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Let the Free Market Propel Space Flight

Let the Free Market Propel Space Flight

(David Tonelson/Dreamstime)

By Wednesday, 29 July 2020 10:03 AM Current | Bio | Archive

When thinking about the American space industry’s progress over the last decade, Charles Dickens’ famous line, from "A Tale of Two Cities," (1859) "It was the best of times, it was the worst of times," comes to mind.

In the years since the government opened the marketplace to competition, the progress made has been extraordinary. Fifty years ago, many would never have believed that a private space company would ever be able to launch government rockets, let alone send astronauts into space.

And yet, NASA astronauts Bob Behnken and Doug Hurley are currently hoovering the skies above Earth on the International Space Station carried there by a commercially built and operated spacecraft. As NASA Administrator Jim Bridenstine said, "The launch of this commercial space system designed for humans is a phenomenal demonstration of American excellence and is an important step on our path to expand human exploration to the Moon and Mars."

But this growth in technological advancement and achievement has not come without difficulties and challenges. Earlier this month, Rocket Lab, a newer space industry upstart, had its 13th launch end in catastrophic failure as its rocket exploded mid-flight. The blast resulted in multiple lost satellites, costing the company and its partners millions of dollars.

Elon Musk’s SpaceX has suffered numerous similar difficulties as well.

In fact, one day before its successful launch of astronauts, its new Starship prototype exploded (the fourth explosion in a row).

These recent setbacks and the subsequent ones that will inevitably come after will likely incite new calls for regulation, as most failures in the realm of national security tend to do.

But at this crucial moment for the industry, the government doesn’t have to add more regulations. It merely needs to do a better job of following the bidding standards currently on the books, which protect the government from needlessly financing the growing pains of SpaceX, Rocket Lab, and other newer companies, which continue to steadily mature and improve each year.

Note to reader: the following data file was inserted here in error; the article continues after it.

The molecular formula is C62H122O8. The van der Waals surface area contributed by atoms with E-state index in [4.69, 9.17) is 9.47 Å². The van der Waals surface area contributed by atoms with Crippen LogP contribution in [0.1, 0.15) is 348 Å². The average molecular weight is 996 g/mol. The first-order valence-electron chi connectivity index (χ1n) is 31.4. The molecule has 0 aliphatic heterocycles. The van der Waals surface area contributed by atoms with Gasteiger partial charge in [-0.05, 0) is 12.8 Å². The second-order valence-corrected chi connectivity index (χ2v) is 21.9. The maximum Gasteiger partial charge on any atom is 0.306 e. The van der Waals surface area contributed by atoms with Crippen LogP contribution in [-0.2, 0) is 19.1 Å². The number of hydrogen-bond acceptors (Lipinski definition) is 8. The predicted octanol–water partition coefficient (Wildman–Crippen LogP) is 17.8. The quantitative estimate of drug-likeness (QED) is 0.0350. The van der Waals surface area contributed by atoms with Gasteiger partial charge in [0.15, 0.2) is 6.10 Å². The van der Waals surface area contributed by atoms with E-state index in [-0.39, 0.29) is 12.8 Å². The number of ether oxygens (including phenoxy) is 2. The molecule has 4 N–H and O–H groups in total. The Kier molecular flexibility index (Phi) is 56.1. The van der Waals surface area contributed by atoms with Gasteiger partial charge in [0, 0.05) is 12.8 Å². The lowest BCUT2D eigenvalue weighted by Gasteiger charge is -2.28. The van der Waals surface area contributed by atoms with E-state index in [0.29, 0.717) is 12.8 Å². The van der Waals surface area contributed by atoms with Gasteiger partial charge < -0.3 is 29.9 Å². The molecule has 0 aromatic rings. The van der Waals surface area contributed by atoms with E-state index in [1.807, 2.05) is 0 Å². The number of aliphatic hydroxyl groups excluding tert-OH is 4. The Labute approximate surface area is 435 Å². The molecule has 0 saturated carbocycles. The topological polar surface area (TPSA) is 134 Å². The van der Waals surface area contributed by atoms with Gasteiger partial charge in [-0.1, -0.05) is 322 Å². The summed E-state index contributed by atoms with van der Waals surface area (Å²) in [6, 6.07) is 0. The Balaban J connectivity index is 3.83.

There are already plenty of contractual guidelines in place to protect taxpayers and safety and security in spaceflight. Take, for example, the Lowest Price Technically Acceptable (LPTA) principle, which is designed to ensure that government departments and agencies take all relevant factors into account from sticker price to reliability when awarding contracts.

Following quality control mechanisms like this one will ensure that the services of upstarts like SpaceX and Rocket Lab are used by the government when appropriate and passed over when the data demonstrates that they still need some room to grow.

Given the repetitive failures of SpaceX and other companies over the years, especially when it has come to reusable rocket flights, it appears that the government hasn’t adhered to LPTA as strictly as is needed. That needs to change. However, banning competition outright will not only not help in protecting taxpayers or national security, but it could also decimate this burgeoning industry altogether.

The government has a history of over-regulating, often to the determent of consumers. In the late 1800s, for example, America began dismantling the railroads in part because of misplaced safety concerns, resulting in a less efficient market and the entrenchment of industry power players.

The same outcome will occur in commercial space if government bureaucrats entrench themselves too deeply into the marketplace. The industry will become more costly, more calcified, less innovative, and less competitive.

Many of these new industry upstarts have desires to create colonies on Mars and push sciences deeper into the galaxy. They may well do it, but only if the government acts responsibly. Failing to abide by LPTA can cost taxpayers significantly and set the industry back years, but so too can restricting competition by inserting overzealous mandates into the industry.

Here’s hoping the government will know its place and act accordingly.

The future of the free market depends on it.

Steve Gruber is a conservative talk show host with 25 affiliates in Michigan. "The Steve Gruber Show" launched in 2012 with just four affiliates and has grown into the most powerful name in talk radio across Michigan. Steve has been named "Best Morning Personality" by the Michigan Association of Broadcasters five years in a row. His conservative, common-sense philosophy was developed during his time growing up in rural Michigan. Steve's early career found him in several newsrooms including WILX, Lansing where he honed his investigative journalism and interviewing skills. He became the main news anchor of the station and before long was offered a job with NBC in Columbus, Ohio. While working for NBC, he covered the incredible launch of John Glenn, age 77, into space at Cape Canaveral, White Supremacists in Ohio, and the deadly game of selling prescription medication online. Steve was nominated for an Emmy in 2000. Read Steve Gruber's Reports — More Here.

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If government bureaucrats entrench themselves too deeply into the marketplace, the industry will become more costly, more calcified, less innovative, and less competitive.
lpta, musk, spacex
Wednesday, 29 July 2020 10:03 AM
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